So how does the operating system know who and what to trust? It relies on rings of protection. Rings of protection work much like your network of family, friends, coworkers, and acquaintances. The people who are closest to you, such as your spouse and family, have the highest level of trust. Those who are distant acquaintances or are unknown to you probably have a lower level of trust. It’s much like the guy I met in Times Square trying to sell me a new Rolex for $100 I had little trust in him and the supposed Rolex!
In reality, the protection rings are conceptual. Figure 5.1 shows an illustration of the protection ring schema.
The protection ring model provides the operating system with various levels at which to execute code or restrict its access. It provides much greater granularity than a system that just operates in user and privileged mode. As you move toward the outer bounds of the model, the numbers increase and the level of trust decreases.
- Layer 0 is the most trusted level. The operating system kernel resides at this level. Any process running at layer 0 is said to be operating in privileged mode.
- Layer 1 contains nonprivileged portions of the operating system.
- Layer 2 is where I/O drivers, low level operations, and utilities reside.
- Layer 3 is where applications and processes operate. Items such as FTP, DNS, Telnet, and HTTP all operate at this level. This is the level at which individuals usually interact with the operating system. Applications operating here are said to be working in user mode.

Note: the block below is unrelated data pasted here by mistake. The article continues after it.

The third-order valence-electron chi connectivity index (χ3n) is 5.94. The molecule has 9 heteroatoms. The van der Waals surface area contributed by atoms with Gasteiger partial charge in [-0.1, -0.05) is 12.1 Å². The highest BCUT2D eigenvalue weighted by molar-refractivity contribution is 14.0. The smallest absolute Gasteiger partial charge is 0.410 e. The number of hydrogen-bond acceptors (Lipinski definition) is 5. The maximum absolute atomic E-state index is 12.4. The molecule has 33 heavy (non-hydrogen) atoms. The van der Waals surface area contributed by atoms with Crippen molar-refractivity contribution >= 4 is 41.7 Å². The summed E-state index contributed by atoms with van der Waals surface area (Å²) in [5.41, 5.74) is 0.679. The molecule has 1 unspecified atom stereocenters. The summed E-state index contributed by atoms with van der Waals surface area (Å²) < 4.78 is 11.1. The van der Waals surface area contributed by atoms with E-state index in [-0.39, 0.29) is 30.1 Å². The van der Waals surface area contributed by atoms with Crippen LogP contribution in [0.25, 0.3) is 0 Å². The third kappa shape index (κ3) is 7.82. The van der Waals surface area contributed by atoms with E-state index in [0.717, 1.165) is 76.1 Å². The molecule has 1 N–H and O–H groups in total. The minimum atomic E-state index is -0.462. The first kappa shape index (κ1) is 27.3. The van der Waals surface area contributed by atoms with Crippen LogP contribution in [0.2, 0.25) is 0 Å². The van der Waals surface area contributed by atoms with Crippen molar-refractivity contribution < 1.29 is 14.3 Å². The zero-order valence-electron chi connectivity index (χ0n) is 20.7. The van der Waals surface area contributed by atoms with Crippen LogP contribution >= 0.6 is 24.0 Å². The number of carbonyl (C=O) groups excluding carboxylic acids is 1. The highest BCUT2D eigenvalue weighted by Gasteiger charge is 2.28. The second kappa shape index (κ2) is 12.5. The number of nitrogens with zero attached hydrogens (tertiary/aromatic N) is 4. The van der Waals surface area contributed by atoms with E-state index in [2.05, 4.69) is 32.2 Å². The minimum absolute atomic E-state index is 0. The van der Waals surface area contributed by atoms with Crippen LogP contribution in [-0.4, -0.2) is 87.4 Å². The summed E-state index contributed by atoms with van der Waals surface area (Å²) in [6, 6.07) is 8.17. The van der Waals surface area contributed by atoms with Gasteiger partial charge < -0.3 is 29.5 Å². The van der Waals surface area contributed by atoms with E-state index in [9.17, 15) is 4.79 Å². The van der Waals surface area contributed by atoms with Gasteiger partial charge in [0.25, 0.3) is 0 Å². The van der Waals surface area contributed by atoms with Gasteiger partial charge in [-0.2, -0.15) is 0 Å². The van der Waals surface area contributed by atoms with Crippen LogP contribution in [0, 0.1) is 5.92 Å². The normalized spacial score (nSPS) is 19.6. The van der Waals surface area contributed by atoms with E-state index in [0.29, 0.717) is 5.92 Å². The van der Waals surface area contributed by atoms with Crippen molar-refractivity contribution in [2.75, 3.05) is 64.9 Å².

Trusted Computer Base
The trusted computer base (TCB) is the sum of all the protection mechanisms within a computer and is responsible for enforcing the security policy. This includes hardware, software, controls, and processes. The TCB is responsible for confidentiality and integrity. It monitors four basic functions:
- Input/output operations I/O operations are a security concern because operations from the outermost rings might need to interface with rings of greater protection. These cross-domain communications must be monitored.
- Execution domain switching Applications running in one domain or level of protection often invoke applications or services in other domains. If these requests are to obtain more sensitive data or service, their activity must be controlled.
- Memory protection To truly be secure, the TCB must monitor memory references to verify confidentiality and integrity in storage.
- Process activation Registers, process status information, and file access lists are vulnerable to loss of confidentiality in a multiprogramming environment. This type of potentially sensitive information must be protected.
An important component of the TCB is the reference monitor, an abstract machine that is used to implement security. The reference monitor’s job is to validate access to objects by authorized subjects. The reference monitor is implemented by the security kernel, which is at the heart of the system and handles all user/application requests for access to system resources. A small security kernel is easy to verify, test, and validate as secure. However, in real life, the security kernel is usually not that small because processes located inside can function faster and have privileged access. To avoid these performance costs, Linux and Windows have fairly large security kernels and have opted to sacrifice size in return for performance gains. No matter what the size is, the security kernel must
- Control all access
- Be protected from modification or change
- Be verified and tested to be correct
**Source by wikipedia**